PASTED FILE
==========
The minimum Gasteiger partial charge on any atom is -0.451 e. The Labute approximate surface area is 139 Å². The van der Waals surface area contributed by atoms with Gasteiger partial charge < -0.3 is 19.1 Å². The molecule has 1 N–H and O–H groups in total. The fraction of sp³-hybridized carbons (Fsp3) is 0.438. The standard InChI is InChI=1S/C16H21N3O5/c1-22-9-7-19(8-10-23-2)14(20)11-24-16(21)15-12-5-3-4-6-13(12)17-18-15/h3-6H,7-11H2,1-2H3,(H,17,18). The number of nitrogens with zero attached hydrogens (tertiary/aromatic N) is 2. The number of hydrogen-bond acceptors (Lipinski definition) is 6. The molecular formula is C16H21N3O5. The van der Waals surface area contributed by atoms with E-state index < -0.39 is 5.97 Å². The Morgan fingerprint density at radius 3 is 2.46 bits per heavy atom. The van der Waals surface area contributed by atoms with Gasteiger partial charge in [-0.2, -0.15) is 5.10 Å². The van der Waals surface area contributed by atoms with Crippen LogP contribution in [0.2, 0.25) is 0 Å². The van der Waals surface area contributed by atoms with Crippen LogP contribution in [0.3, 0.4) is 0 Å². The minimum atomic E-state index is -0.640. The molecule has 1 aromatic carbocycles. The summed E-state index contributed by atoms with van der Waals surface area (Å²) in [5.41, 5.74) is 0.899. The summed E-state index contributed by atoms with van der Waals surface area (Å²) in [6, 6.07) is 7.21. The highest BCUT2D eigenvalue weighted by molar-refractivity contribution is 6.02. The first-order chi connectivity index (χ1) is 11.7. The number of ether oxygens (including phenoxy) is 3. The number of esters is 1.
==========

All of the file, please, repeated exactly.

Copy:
The minimum Gasteiger partial charge on any atom is -0.451 e. The Labute approximate surface area is 139 Å². The van der Waals surface area contributed by atoms with Gasteiger partial charge < -0.3 is 19.1 Å². The molecule has 1 N–H and O–H groups in total. The fraction of sp³-hybridized carbons (Fsp3) is 0.438. The standard InChI is InChI=1S/C16H21N3O5/c1-22-9-7-19(8-10-23-2)14(20)11-24-16(21)15-12-5-3-4-6-13(12)17-18-15/h3-6H,7-11H2,1-2H3,(H,17,18). The number of nitrogens with zero attached hydrogens (tertiary/aromatic N) is 2. The number of hydrogen-bond acceptors (Lipinski definition) is 6. The molecular formula is C16H21N3O5. The van der Waals surface area contributed by atoms with E-state index < -0.39 is 5.97 Å². The Morgan fingerprint density at radius 3 is 2.46 bits per heavy atom. The van der Waals surface area contributed by atoms with Gasteiger partial charge in [-0.2, -0.15) is 5.10 Å². The van der Waals surface area contributed by atoms with Crippen LogP contribution in [0.2, 0.25) is 0 Å². The van der Waals surface area contributed by atoms with Crippen LogP contribution in [0.3, 0.4) is 0 Å². The minimum atomic E-state index is -0.640. The molecule has 1 aromatic carbocycles. The summed E-state index contributed by atoms with van der Waals surface area (Å²) in [5.41, 5.74) is 0.899. The summed E-state index contributed by atoms with van der Waals surface area (Å²) in [6, 6.07) is 7.21. The highest BCUT2D eigenvalue weighted by molar-refractivity contribution is 6.02. The first-order chi connectivity index (χ1) is 11.7. The number of ether oxygens (including phenoxy) is 3. The number of esters is 1.